Growing involvement from businesses and government figures suggest that Bitcoin and other cryptocurrencies are here to stay. The British Chancellor of the Exchequer, George Osborne, stated his desire for the UK to become a 'global centre of innovation for financial technology' before the end of 2015, and is taking steps to both regulate Bitcoin exchanges as well as providing guidelines for organisations who deal in the currency.
On the business side, in 2014 Microsoft added its name to the growing list of organisations that accept Bitcoin as a payment method – over 140,000 merchants are expected to accept bitcoin by the end of this year.
Such endorsements wouldn’t occur without recognising that there are clear business benefits and opportunities to Bitcoin. Any existing market currency can be converted to a cryptocurrency through the use of online portals.
Once held, Bitcoins can be stored in an electronic 'wallet', without the need for a bank account. If a business manages most of its holdings in Bitcoin, this will then lead to a reduction in third-party costs, and represents an alternative to managing multi-currency risk – albeit an insecure alternative.
Although Bitcoin certainly has many advantages for its users, there are still many reasons why it’s not yet ready to be used in the enterprise in any great volume, Due to Bitcoin’s lack of liquidity (as of April 2015, the total value of Bitcoin in circulation is less than £2 billion – 75% less than its late-2013 high), and the risks it represents, it is simply too difficult to justify the use of bitcoin from a corporate finance perspective. Businesses should be wary of Bitcoin due to the following price, liquidity and counterparty risks:
Bitcoins aren’t supported by derivatives markets, so any business that accepts Bitcoin as a currency will experience price volatility on a daily basis without any means of protection against extreme losses in the value of its holdings.
A lack of supportive market infrastructure for cryptocurrencies means that trading is likely to be of relatively smaller quantities than larger businesses require for transacting on a regular basis. Exchanging any large amount of Bitcoins may therefore incur large bid or ask spreads, which would lead to a loss of value or the need for transactions to be spread out over periods of time. This incurs greater costs and increasing price exposure.
With payment systems using bitcoin currently unregulated, and offering no guarantees, businesses must consider the nature of any recourse should a large payment fail to go through and with whom that recourse would be. Even if there were recourse, businesses require payments to be made immediately, and be assured of their outcome.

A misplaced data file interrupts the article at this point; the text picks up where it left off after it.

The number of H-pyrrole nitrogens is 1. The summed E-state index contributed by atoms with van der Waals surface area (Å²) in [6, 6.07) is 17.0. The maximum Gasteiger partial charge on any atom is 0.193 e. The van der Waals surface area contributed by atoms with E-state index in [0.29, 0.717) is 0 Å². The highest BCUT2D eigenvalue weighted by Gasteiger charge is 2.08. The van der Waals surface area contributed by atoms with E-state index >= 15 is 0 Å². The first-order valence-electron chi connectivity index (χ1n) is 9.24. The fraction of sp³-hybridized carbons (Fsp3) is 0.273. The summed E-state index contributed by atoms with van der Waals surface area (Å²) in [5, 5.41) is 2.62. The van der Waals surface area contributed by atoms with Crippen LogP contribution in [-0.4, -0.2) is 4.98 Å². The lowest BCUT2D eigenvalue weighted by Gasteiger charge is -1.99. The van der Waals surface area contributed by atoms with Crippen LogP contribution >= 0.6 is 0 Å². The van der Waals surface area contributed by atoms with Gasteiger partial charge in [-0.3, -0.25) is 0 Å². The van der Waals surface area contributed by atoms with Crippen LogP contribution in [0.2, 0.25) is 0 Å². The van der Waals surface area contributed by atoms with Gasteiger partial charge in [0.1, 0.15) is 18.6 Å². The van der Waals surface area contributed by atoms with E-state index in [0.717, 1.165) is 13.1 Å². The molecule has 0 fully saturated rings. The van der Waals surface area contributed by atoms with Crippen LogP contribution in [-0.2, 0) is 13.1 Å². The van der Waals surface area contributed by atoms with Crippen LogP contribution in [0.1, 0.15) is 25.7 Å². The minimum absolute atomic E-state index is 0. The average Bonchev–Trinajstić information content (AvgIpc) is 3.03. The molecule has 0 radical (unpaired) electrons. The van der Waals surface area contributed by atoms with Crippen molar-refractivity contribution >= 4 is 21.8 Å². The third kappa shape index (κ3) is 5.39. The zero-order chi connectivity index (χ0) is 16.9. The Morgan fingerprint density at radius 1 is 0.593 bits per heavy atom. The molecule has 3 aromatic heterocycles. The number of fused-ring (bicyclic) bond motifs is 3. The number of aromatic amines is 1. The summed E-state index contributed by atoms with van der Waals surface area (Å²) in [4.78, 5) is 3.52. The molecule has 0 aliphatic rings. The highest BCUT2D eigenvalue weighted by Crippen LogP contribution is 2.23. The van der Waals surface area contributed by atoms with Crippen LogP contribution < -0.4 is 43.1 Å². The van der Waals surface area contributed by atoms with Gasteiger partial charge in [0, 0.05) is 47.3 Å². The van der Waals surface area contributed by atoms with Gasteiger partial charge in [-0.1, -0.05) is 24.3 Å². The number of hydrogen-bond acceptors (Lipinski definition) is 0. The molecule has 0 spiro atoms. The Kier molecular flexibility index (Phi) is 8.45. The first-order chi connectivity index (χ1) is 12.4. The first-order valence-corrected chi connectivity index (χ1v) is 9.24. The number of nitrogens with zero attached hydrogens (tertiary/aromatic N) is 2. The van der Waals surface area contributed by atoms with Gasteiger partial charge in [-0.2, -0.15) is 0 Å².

Any one of these examples would give cause for concern to a business’ treasury department charged with protecting their organisation’s cash holdings. All three together would set off serious alarm bells in even the most adventurous treasurer.
However, if your organisation does decide to start accepting Bitcoin, there are steps you can take to ensure that exposure is kept to a minimum:
Businesses should exercise efficient Bitcoin management, only holding as many as are required to meet its forecasted bitcoin obligations. Holding any more than this will mean that your business will be exposed to unnecessary price risk.
Back it up
Online wallets should be backed up and encrypted. Any passwords should be carefully stored; once a password is lost, it’s gone forever, and even the most advanced IT department cannot help bring it back. Offline storage such as a USB stick should also be backed up and treated as if it were a physical wallet, full of cash.
Avoid putting all eggs in one basket
Without the backing of central banks, and with no protection against counterparty risk, a company could be left with nothing should anything go wrong with its bitcoin wallet, payments, or exchange provider. When making large bitcoin transfers, the risk could be spread by using multiple counterparties.
Stay current on cryptocurrency regulations and speak with auditors: Cryptocurrencies are new players in the corporate world and so the regulatory landscape around it is still evolving. Bitcoins have been designated a commodity in the US, and so any increase or decrease in price that occurs while an organisation holds bitcoins will generate capital gains or losses. Other regions have their own nuances however, so your business should ensure that it stays informed.
Establish strong audit and controls
One of the inherent benefits (and challenges) of Bitcoin is the considerable level of anonymity that it affords, as well as its lack of audit trail. To counter this, businesses should ensure their organisation’s internal processes and audit trails are even better for Bitcoin payments than for regular payments.
Bitcoin is still a volatile currency, and one that businesses should handle with extreme caution. In time, these early adoption pains will hopefully be overcome, and it will increasingly be accepted in the business world, evolving and developing into a legitimate financial tool.
Until that time though, stay safe and remain cautious in all of your dealings with Bitcoin.
Sourced from Tim Wheatcroft, director, Kyriba